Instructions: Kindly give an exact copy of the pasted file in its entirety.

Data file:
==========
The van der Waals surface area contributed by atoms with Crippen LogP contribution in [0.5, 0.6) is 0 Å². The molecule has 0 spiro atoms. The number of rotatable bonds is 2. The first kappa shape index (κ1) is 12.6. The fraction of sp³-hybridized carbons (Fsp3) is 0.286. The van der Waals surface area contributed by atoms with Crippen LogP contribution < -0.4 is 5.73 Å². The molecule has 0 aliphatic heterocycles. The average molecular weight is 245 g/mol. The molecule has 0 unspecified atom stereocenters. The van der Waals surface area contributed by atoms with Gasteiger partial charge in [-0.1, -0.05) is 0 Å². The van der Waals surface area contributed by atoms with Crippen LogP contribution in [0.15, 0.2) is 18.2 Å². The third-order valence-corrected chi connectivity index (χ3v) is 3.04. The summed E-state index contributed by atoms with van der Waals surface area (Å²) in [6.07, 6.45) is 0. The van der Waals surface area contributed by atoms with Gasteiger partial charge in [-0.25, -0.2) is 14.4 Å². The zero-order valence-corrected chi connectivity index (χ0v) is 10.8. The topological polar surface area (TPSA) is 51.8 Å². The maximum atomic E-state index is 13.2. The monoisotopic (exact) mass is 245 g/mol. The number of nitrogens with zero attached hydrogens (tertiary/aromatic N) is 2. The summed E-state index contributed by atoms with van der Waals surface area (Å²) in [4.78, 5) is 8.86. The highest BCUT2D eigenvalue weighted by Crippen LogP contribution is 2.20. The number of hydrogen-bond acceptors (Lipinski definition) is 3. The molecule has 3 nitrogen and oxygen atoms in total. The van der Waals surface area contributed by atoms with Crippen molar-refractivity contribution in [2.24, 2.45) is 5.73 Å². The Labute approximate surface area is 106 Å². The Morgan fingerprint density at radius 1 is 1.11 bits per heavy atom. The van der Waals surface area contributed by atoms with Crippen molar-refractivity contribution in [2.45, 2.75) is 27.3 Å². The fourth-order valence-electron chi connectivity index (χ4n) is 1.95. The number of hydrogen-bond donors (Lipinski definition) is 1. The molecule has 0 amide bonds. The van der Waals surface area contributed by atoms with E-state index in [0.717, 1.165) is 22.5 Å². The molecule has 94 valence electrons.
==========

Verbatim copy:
The van der Waals surface area contributed by atoms with Crippen LogP contribution in [0.5, 0.6) is 0 Å². The molecule has 0 spiro atoms. The number of rotatable bonds is 2. The first kappa shape index (κ1) is 12.6. The fraction of sp³-hybridized carbons (Fsp3) is 0.286. The van der Waals surface area contributed by atoms with Crippen LogP contribution < -0.4 is 5.73 Å². The molecule has 0 aliphatic heterocycles. The average molecular weight is 245 g/mol. The molecule has 0 unspecified atom stereocenters. The van der Waals surface area contributed by atoms with Gasteiger partial charge in [-0.1, -0.05) is 0 Å². The van der Waals surface area contributed by atoms with Crippen LogP contribution in [0.15, 0.2) is 18.2 Å². The third-order valence-corrected chi connectivity index (χ3v) is 3.04. The summed E-state index contributed by atoms with van der Waals surface area (Å²) in [6.07, 6.45) is 0. The van der Waals surface area contributed by atoms with Gasteiger partial charge in [-0.25, -0.2) is 14.4 Å². The zero-order valence-corrected chi connectivity index (χ0v) is 10.8. The topological polar surface area (TPSA) is 51.8 Å². The maximum atomic E-state index is 13.2. The monoisotopic (exact) mass is 245 g/mol. The number of nitrogens with zero attached hydrogens (tertiary/aromatic N) is 2. The summed E-state index contributed by atoms with van der Waals surface area (Å²) in [4.78, 5) is 8.86. The highest BCUT2D eigenvalue weighted by Crippen LogP contribution is 2.20. The number of hydrogen-bond acceptors (Lipinski definition) is 3. The molecule has 3 nitrogen and oxygen atoms in total. The van der Waals surface area contributed by atoms with Crippen molar-refractivity contribution in [2.24, 2.45) is 5.73 Å². The Labute approximate surface area is 106 Å². The Morgan fingerprint density at radius 1 is 1.11 bits per heavy atom. The van der Waals surface area contributed by atoms with Crippen molar-refractivity contribution in [2.45, 2.75) is 27.3 Å². The fourth-order valence-electron chi connectivity index (χ4n) is 1.95. The number of hydrogen-bond donors (Lipinski definition) is 1. The molecule has 0 amide bonds. The van der Waals surface area contributed by atoms with E-state index in [0.717, 1.165) is 22.5 Å². The molecule has 94 valence electrons.